Reconciliation is a national governance issue, writes Louise Petschler GAICD. Audit quality and modern slavery laws are also in the spotlight, with member views sought.
Reconciliation: a national governance issue
In last month’s Company Director we introduced Justin Agale MAICD, the AICD’s Sector Lead — First Nations, who is part of our Governance & Policy Leadership team at AICD.
The AICD is the leading governance body in Australia. Through our governance education, membership services, and governance and policy leadership, we have a unique role, and an important responsibility, to strengthen society through good governance.
With 50,000 members, the AICD has the largest membership of any director institute in the world, and our broad membership covers all sectors of Australia — including First Nations directors and organisations. The AICD contributes to national governance debates and regulations as part of our core mission.
Over coming months, members will see the AICD working to promote reconciliation in our services and advocacy, and in our resources and education. Why is this relevant for the AICD and our members?
Good governance: Every Australian organisation, and every Australian board, operates on Aboriginal or Torres Strait Islander land. AICD’s guidance on stakeholder governance highlights First Nations stakeholders as a key consideration. The AICD can support all directors in their engagement with reconciliation as a governance issue.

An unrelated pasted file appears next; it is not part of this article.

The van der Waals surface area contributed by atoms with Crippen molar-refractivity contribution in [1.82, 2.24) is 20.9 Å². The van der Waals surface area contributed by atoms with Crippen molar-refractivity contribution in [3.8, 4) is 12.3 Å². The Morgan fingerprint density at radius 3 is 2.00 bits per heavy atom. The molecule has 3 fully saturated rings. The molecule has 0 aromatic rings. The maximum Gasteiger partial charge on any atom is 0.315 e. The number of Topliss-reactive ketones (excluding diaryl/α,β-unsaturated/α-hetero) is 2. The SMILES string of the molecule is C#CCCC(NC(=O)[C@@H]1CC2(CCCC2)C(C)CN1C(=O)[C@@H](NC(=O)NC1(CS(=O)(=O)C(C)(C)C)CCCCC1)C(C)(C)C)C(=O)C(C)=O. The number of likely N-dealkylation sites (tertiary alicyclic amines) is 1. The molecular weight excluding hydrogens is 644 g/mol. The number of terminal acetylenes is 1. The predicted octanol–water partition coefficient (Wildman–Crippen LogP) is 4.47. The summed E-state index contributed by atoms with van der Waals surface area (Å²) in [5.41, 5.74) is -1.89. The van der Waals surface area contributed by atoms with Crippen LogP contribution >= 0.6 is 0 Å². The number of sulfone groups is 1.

National governance: Australia is an outlier among Commonwealth nations in recognition of First Nations peoples and enshrining a First Nations Voice in national decision-making. The AICD supports effective national governance — and national reconciliation will strengthen this.
Inclusion: AICD membership includes many First Nations directors and governance leaders. The AICD can do more to connect, support and engage our First Nations members.
Leadership: As the leading national voice for governance, the AICD has a responsibility to set the tone, just as boards set the tone for their organisations.
Insights: Australia is home to the longest living culture in the world, with a governance mindset that has ESG in its DNA. A truly Australian model of governance could bring insights from Aboriginal and cultural governance together with corporate governance models.
As AICD chair John Atkin FAICD said at our Annual Governance Summit earlier this year, “We are interested in the governance of our society and it is entirely appropriate we have a focus on the values of the society we live in as we work towards achieving reconciliation. We will be far stronger as a society when we achieve reconciliation with our First Nations people.
We must go about that task with humility and respect for each other and the communities in which we work.”
Audit quality: a new guide for boards
Overseeing the financial sustainability and solvency of their organisations is a core responsibility of all directors. External audit is an important support for directors of most organisations in meeting this obligation.
To support boards and audit committees in their oversight of audit quality, the AICD has released a new guide with the Auditing and Assurance Standards Board. The guide sets out a framework for a “deep dive” on external quality, recommending as a starting point that organisations undertake this every five years.